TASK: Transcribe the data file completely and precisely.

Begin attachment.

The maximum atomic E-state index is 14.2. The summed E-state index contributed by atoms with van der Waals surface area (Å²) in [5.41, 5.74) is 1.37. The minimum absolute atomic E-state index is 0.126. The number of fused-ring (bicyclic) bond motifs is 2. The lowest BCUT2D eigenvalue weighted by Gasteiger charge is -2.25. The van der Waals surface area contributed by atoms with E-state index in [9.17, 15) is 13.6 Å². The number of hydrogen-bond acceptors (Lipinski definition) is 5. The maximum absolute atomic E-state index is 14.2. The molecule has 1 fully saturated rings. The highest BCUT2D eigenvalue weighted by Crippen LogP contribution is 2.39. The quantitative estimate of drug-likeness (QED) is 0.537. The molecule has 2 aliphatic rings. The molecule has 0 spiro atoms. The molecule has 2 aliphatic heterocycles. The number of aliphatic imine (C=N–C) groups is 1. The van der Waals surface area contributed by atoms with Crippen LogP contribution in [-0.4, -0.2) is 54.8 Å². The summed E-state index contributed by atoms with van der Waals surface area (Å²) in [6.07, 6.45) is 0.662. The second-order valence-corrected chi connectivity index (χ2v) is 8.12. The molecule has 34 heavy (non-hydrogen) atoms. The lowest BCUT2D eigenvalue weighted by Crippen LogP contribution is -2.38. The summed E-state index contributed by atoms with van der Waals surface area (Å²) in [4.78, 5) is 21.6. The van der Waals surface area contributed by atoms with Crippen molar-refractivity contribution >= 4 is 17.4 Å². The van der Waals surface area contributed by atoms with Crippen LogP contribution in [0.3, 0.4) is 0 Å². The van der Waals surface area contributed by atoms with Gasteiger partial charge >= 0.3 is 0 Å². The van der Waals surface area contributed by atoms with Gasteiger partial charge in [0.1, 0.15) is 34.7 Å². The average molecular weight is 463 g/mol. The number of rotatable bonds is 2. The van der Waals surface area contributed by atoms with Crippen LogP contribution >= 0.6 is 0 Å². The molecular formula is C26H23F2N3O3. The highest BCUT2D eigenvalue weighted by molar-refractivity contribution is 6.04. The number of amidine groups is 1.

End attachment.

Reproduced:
The maximum atomic E-state index is 14.2. The summed E-state index contributed by atoms with van der Waals surface area (Å²) in [5.41, 5.74) is 1.37. The minimum absolute atomic E-state index is 0.126. The number of fused-ring (bicyclic) bond motifs is 2. The lowest BCUT2D eigenvalue weighted by Gasteiger charge is -2.25. The van der Waals surface area contributed by atoms with E-state index in [9.17, 15) is 13.6 Å². The number of hydrogen-bond acceptors (Lipinski definition) is 5. The maximum absolute atomic E-state index is 14.2. The molecule has 1 fully saturated rings. The highest BCUT2D eigenvalue weighted by Crippen LogP contribution is 2.39. The quantitative estimate of drug-likeness (QED) is 0.537. The molecule has 2 aliphatic rings. The molecule has 0 spiro atoms. The molecule has 2 aliphatic heterocycles. The number of aliphatic imine (C=N–C) groups is 1. The van der Waals surface area contributed by atoms with Crippen LogP contribution in [-0.4, -0.2) is 54.8 Å². The summed E-state index contributed by atoms with van der Waals surface area (Å²) in [6.07, 6.45) is 0.662. The second-order valence-corrected chi connectivity index (χ2v) is 8.12. The molecule has 34 heavy (non-hydrogen) atoms. The lowest BCUT2D eigenvalue weighted by Crippen LogP contribution is -2.38. The summed E-state index contributed by atoms with van der Waals surface area (Å²) in [4.78, 5) is 21.6. The van der Waals surface area contributed by atoms with Crippen molar-refractivity contribution >= 4 is 17.4 Å². The van der Waals surface area contributed by atoms with Crippen LogP contribution in [0.3, 0.4) is 0 Å². The van der Waals surface area contributed by atoms with Gasteiger partial charge >= 0.3 is 0 Å². The van der Waals surface area contributed by atoms with Gasteiger partial charge in [0.1, 0.15) is 34.7 Å². The average molecular weight is 463 g/mol. The number of rotatable bonds is 2. The van der Waals surface area contributed by atoms with Crippen LogP contribution >= 0.6 is 0 Å². The molecular formula is C26H23F2N3O3. The highest BCUT2D eigenvalue weighted by molar-refractivity contribution is 6.04. The number of amidine groups is 1.